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This sermon is offered by the CRCNA as part of our Reading Sermons series.

Scripture: Romans 7:14-25

Sermon prepared by Rev. George Koopmans, Medicine Hat, Alberta

Purpose: to provide comfort and encouragement for those who struggle with sin.

Brothers and sisters in the Lord Jesus Christ;

The speaker at a youth event asked the students to take a moment to think of a few people that they consider heroes of the Christian faith. Parents, grandparents, school teachers, Sunday School teachers, youth group leaders, pastors and others were mentioned. Not surprisingly the Apostle Paul made the list of heroes of the Christian faith.

Many would agree that Paul is indeed one of the great heroes of the Christian faith. After all, his credentials, or qualifications, and his experiences are most impressive. We do well to spend a few minutes reflecting upon the life of Paul because as we do this our Scripture passage seems all the more remarkable.

Although the exact date of Paul’s birth is unknown, he probably was born a few years – perhaps 10 or so years - after the birth of Jesus. While Jesus was growing in wisdom and stature Paul was also growing physically as well as in knowledge. In Acts 22 we find Paul speaking to a crowd in Jerusalem about his younger days. In verse 3 Paul says that he was “thoroughly trained in the law” under Gamaliel, and that he was just as zealous for God as any of the people who were there listening to him. Now studying under Gamaliel was no small thing. Gamaliel was a leading Rabbi or teacher in the days of Paul’s youth. Not just anyone could go to Gamaliel and become one of his students. Only the brightest and most promising prospects would have the opportunity to learn under him. During the time that Paul was a student of Gamaliel he would have memorized vast portions of the Old Testament and he would have learned much about the interpretation and application of those Scriptures.

In Galatians 1:14 Paul mentions that he was advancing in Judaism beyond many his own age. Yes, Paul was highly educated; he had a brilliant mind and had found favor in the eyes of the religious establishment. He was one of the up and comers in the world of Judaism. A Pharisee of Pharisees, even destined one day to become one of the great Rabbis himself, or so it seemed.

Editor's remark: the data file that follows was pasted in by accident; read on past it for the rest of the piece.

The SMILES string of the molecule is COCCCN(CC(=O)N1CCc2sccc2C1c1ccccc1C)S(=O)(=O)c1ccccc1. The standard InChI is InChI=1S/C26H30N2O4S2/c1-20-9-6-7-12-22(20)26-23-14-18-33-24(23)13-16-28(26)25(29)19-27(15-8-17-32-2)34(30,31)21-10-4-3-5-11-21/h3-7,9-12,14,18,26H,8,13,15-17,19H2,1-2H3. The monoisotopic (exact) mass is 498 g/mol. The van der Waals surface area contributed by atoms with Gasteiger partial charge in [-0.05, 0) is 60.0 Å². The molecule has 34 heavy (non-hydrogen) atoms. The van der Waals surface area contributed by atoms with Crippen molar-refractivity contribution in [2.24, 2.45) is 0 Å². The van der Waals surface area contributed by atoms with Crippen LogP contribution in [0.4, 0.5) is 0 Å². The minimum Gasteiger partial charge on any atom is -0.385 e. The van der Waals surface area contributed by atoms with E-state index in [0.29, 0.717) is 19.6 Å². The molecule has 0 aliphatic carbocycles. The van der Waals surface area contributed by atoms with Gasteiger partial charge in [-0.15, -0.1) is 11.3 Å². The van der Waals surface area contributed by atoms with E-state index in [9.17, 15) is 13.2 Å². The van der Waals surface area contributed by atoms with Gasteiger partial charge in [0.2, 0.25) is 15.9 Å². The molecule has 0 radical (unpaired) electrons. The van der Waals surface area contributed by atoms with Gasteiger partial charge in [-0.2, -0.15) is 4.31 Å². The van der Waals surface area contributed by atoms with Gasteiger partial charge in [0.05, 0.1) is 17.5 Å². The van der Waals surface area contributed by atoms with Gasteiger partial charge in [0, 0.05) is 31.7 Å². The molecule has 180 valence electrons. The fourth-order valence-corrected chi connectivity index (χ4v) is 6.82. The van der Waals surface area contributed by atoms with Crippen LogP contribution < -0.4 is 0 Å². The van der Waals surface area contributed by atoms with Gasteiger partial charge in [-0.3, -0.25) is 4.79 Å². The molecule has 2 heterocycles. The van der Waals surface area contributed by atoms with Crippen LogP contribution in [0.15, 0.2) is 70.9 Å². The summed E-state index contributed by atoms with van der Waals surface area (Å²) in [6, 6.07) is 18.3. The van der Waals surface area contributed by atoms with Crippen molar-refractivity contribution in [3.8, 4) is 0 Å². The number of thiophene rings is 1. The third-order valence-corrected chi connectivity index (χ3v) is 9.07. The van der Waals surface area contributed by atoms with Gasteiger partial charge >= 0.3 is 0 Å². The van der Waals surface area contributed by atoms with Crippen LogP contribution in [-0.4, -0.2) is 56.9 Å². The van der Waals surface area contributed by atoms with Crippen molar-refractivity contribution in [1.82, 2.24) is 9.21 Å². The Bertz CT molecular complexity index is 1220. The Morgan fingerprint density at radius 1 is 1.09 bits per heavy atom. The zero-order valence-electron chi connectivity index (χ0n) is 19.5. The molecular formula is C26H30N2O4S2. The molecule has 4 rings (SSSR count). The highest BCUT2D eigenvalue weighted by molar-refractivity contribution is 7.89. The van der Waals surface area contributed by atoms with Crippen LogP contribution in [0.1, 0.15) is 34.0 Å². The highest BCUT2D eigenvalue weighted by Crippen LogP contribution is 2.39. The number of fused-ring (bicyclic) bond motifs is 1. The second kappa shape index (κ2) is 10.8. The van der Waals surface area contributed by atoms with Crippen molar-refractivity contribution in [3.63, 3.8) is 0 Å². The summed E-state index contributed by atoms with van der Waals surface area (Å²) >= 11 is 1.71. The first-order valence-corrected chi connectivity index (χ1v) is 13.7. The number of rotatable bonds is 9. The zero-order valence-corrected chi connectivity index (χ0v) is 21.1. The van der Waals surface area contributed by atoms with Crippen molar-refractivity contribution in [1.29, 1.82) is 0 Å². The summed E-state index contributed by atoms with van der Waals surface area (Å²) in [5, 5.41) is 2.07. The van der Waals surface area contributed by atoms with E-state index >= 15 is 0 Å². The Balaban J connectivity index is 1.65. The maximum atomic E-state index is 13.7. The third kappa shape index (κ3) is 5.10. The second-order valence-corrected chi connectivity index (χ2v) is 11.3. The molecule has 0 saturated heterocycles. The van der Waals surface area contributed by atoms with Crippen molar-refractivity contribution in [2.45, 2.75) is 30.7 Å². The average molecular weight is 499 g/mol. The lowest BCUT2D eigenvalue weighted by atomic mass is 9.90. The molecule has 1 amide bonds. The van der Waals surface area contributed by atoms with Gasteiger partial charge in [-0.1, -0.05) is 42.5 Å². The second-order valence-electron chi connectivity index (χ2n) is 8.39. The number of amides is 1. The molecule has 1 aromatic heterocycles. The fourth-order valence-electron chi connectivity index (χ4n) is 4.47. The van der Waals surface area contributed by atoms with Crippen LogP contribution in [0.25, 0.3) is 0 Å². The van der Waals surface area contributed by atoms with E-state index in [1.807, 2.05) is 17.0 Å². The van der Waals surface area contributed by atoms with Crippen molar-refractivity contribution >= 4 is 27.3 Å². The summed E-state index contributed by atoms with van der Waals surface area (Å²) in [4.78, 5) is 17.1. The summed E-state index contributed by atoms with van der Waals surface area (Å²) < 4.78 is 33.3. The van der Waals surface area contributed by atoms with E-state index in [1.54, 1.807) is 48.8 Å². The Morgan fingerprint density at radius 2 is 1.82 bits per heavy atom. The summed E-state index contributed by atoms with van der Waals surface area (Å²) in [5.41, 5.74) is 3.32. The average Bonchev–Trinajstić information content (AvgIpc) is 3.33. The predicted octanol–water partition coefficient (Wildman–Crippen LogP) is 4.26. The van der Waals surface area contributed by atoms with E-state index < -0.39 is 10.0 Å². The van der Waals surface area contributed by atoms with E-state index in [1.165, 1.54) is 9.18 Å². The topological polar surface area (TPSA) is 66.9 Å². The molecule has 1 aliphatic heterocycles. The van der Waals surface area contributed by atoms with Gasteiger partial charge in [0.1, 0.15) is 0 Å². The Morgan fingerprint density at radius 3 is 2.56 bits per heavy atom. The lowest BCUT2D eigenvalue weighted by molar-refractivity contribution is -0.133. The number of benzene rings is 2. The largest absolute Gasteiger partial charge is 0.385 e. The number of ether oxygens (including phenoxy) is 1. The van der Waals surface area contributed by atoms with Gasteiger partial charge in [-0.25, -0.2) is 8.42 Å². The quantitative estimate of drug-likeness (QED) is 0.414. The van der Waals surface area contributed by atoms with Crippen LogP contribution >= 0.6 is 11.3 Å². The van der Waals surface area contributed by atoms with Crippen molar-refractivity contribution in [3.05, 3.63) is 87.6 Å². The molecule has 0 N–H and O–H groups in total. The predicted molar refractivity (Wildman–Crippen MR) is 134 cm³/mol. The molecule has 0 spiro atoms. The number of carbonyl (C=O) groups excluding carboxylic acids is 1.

Paul was not only highly educated, but he was deeply devoted to his religion; he had a true passion for his faith. This young man was prepared to defend Judaism at any cost. Paul became an ardent opponent to the growing movement in Jerusalem which named Jesus Christ as Lord. He was deeply troubled by the fact that many were leaving the ranks of Judaism to follow the teachings of Jesus and His disciples. Paul devoted himself to routing out Christianity because it stood in opposition to the established understandings of his day.

Paul, the brilliant mind but also the ruthless persecutor of the church, was then hand picked by Jesus Christ to take the gospel to the Gentiles. One day, as Paul was traveling the road to Damascus in order to arrest Christians in that city, Jesus appeared to Paul. A light from heaven flashed around him, and he fell, blinded to the ground. It was then that the Lord called him to a new life of becoming a follower of Jesus Christ. In Acts 9:15 the Lord spoke to Ananias, who was a follower of the Lord, concerning Paul. "This man is my chosen instrument to carry my name before the Gentiles and their kings and before the people of Israel.”

Yes, Paul had been hand picked by the Lord to bring the very gospel that he had opposed so strongly to the Gentiles as well as to the people of Israel. As we were reminded earlier, when Paul was a follower of Judaism, he had been instructed at the feet of Gamaliel. But now as a Christian; as a follower of Jesus Christ, he would not be taught by a man, but he would be taught the truths of the gospel directly by the Lord. Paul writes in Galatians 1:11-12; “I want you to know, brothers that the gospel I preached is not something that man made up. I did not receive it from any man, nor was I taught it; rather, I received it by revelation from Jesus Christ.”

Paul’s calling would not end with preaching this gospel that the Lord revealed to him, but God used Paul, with his vast knowledge of the Old Testament Scriptures, also to write a large portion of the New Testament. In time Paul would become the author of more than a dozen books in the New Testament.

Paul’s conversion story is remarkable. So is the way he received the gospel that he was to preach. There are also many other amazing events that occurred in his life that are worth pondering.

Paul writes in 2nd Corinthians 12:2 “I know a man in Christ who fourteen years ago was caught up to the third heaven. Whether it was in the body or out of the body I do not know—God knows.” He goes on in verse 4 to say of this man who was caught up to heaven; “He heard inexpressible things, things that man is not permitted to tell.” Now, although Paul never comes right out and says it, as we read on we may safely assume that he was the one who was drawn up into heaven.